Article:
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Robotic wheelchair bolsters mobility

By Mark Baard
March 14, 2011

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ASSISTIVE TECHNOLOGIES
The idea of trusting an autonomous wheelchair might sound a bit risky, like allowing someone to lead you around blindfolded. But when you think of folks with substantial motor impairments — those who must rely on others to help them with every move — the concept begins to make sense.

Computer science students at Mount Holyoke College hope the Independence Enhancing Wheelchair they recently tested will give people with cerebral palsy more control over their lives.

The wheelchair creates a map of its environment and then locates itself within that map as it drives around the college’s South Hadley campus. It uses laser sensors to determine the location and to chart paths to user-designated destinations. Its navigation systems and user interfaces are similar to those being developed for industrial robots.

Using a touch screen, you can switch from manual drive to semi- and fully automated modes. The robot chair can also be operated from a remote PC, connected wirelessly to the chair. Other user interfaces are also possible, the students noted in a recent presentation.

The robotic wheelchair is also fairly skilled at avoiding obstacles.

The students worked with Audrey Lee-St. John, Daniel Barry, William Kennedy, and other faculty advisers.

The wheelchair will soon be used at Spaulding Rehabilitation Hospital in Boston.

BLUETOOTH ACCESSORIES

SuperTooth speakers boast superior sound

In my experience, the convenience of any wireless speaker or headset comes with an inevitable downside: sketchy sound quality.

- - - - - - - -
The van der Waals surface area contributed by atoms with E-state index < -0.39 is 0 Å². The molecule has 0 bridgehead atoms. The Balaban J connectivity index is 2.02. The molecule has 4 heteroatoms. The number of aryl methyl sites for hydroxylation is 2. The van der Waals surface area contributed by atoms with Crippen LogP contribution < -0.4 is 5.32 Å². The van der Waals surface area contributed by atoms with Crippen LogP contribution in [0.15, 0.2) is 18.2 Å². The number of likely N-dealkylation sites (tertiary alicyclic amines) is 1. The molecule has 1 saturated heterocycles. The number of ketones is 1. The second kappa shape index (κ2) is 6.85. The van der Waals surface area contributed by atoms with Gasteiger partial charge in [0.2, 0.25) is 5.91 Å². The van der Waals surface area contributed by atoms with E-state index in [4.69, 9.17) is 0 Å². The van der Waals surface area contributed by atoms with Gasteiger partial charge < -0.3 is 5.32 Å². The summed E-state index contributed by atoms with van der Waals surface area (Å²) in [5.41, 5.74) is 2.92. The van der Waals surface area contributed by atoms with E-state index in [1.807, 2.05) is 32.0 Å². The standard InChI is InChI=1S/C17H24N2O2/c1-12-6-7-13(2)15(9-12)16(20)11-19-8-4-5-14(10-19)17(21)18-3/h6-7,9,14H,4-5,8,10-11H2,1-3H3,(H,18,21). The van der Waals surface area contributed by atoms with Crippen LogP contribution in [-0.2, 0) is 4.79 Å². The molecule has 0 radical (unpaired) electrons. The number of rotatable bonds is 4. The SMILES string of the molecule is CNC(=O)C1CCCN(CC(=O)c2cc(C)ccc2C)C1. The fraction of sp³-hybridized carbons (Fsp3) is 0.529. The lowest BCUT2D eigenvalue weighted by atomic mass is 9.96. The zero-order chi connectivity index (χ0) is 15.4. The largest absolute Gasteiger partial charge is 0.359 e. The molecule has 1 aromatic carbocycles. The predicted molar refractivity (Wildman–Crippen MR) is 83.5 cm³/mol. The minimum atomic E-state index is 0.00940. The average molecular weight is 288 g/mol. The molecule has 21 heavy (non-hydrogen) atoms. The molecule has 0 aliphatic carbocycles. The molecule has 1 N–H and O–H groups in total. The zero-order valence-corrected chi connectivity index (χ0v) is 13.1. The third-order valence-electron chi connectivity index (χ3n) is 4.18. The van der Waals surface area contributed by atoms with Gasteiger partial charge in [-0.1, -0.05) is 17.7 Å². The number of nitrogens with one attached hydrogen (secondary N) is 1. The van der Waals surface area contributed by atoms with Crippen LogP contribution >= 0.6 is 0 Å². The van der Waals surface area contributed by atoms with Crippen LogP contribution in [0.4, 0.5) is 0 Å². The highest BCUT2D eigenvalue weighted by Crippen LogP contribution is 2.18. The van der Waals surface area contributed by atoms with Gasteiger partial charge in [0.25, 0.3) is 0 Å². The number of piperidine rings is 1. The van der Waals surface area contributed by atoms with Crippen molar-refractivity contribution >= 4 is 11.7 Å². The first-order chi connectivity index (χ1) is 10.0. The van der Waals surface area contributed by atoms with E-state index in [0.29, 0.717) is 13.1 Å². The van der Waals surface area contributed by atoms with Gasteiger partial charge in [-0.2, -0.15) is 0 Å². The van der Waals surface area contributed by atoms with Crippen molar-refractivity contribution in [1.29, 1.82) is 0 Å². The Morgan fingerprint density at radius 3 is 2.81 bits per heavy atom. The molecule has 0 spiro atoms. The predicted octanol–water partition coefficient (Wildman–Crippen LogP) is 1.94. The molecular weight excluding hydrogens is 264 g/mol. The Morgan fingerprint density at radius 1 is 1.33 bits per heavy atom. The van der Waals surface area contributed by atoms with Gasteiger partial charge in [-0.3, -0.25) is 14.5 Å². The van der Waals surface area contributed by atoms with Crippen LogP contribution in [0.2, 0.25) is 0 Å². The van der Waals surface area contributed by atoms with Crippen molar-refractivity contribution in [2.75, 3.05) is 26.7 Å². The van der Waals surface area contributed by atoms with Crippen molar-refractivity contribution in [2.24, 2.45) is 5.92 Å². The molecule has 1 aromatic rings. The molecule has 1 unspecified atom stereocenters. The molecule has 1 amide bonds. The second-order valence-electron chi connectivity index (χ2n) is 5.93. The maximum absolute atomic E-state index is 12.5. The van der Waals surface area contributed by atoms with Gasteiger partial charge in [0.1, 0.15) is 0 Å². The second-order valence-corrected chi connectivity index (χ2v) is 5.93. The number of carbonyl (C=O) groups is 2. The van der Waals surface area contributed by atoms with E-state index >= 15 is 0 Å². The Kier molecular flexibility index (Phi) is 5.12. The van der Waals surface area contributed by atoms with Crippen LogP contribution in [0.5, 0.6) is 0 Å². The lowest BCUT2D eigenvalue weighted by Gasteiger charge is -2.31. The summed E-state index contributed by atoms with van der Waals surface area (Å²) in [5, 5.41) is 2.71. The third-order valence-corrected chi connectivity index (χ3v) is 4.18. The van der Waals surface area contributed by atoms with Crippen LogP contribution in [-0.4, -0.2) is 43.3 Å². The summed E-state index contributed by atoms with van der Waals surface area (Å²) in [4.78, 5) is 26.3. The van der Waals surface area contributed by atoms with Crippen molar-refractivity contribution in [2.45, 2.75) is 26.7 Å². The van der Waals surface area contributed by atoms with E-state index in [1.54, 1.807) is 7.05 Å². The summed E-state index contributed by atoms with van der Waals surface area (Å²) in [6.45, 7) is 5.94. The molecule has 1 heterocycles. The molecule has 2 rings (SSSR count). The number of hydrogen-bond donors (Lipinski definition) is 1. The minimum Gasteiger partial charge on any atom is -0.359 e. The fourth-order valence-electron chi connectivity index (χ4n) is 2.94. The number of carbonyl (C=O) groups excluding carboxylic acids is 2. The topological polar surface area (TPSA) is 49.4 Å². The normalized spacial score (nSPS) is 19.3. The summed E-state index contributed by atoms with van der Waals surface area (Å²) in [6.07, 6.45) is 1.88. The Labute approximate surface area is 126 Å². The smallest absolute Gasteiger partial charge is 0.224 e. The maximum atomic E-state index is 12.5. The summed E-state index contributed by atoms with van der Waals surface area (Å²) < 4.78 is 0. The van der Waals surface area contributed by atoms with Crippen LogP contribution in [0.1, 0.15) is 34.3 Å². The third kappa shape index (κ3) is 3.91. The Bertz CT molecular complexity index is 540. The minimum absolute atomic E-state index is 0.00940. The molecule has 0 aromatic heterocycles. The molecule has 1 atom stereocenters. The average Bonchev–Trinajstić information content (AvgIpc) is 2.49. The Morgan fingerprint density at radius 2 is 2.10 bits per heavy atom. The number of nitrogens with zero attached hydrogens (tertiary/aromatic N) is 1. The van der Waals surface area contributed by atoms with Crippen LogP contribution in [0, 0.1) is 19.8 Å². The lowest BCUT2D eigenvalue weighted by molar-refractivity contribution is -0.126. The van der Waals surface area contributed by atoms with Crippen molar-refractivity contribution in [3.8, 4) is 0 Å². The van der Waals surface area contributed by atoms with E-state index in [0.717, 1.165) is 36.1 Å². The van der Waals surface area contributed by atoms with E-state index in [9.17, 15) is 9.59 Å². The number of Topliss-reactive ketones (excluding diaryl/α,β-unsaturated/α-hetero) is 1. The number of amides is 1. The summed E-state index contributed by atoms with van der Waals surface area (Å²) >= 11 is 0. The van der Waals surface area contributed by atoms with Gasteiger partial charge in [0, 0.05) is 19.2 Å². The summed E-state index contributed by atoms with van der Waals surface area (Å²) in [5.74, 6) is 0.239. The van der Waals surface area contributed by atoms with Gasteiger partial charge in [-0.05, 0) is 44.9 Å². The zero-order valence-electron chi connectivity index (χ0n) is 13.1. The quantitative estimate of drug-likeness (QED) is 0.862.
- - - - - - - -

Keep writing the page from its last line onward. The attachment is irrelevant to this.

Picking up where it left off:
But the makers of SuperTooth (www.supertooth.net) wireless devices say they have created the most powerful speakerphone ever, with a microphone sensitive enough to accurately pick up your words, which the device translates into Twitter updates.

The SuperTooth HD, which will be available in April, has 5-watt speakers and a 5.4-watt amplifier.

The device works like many other speakerphones, accepting your voice commands to dial previously dialed numbers, as well as voice mail.

But it is also equipped to make it easy to do your social networking from the road. You can speak to send text messages and e-mails, and make updates to your Facebook and Twitter accounts.

I am also intrigued by another BlueTooth gadget from SuperTooth, already available at retailers. The SuperTooth Disco (about $149) is a portable 28-watt speaker with a bass-boosting button, which you can pair with your smartphone, iPod Touch, or any other BlueTooth device where you keep your tunes.

The Disco has a rechargeable battery that will last for at least three hours before you need to find an outlet. It comes with a 3.5mm cable for plugging into music players not equipped for Blue Tooth.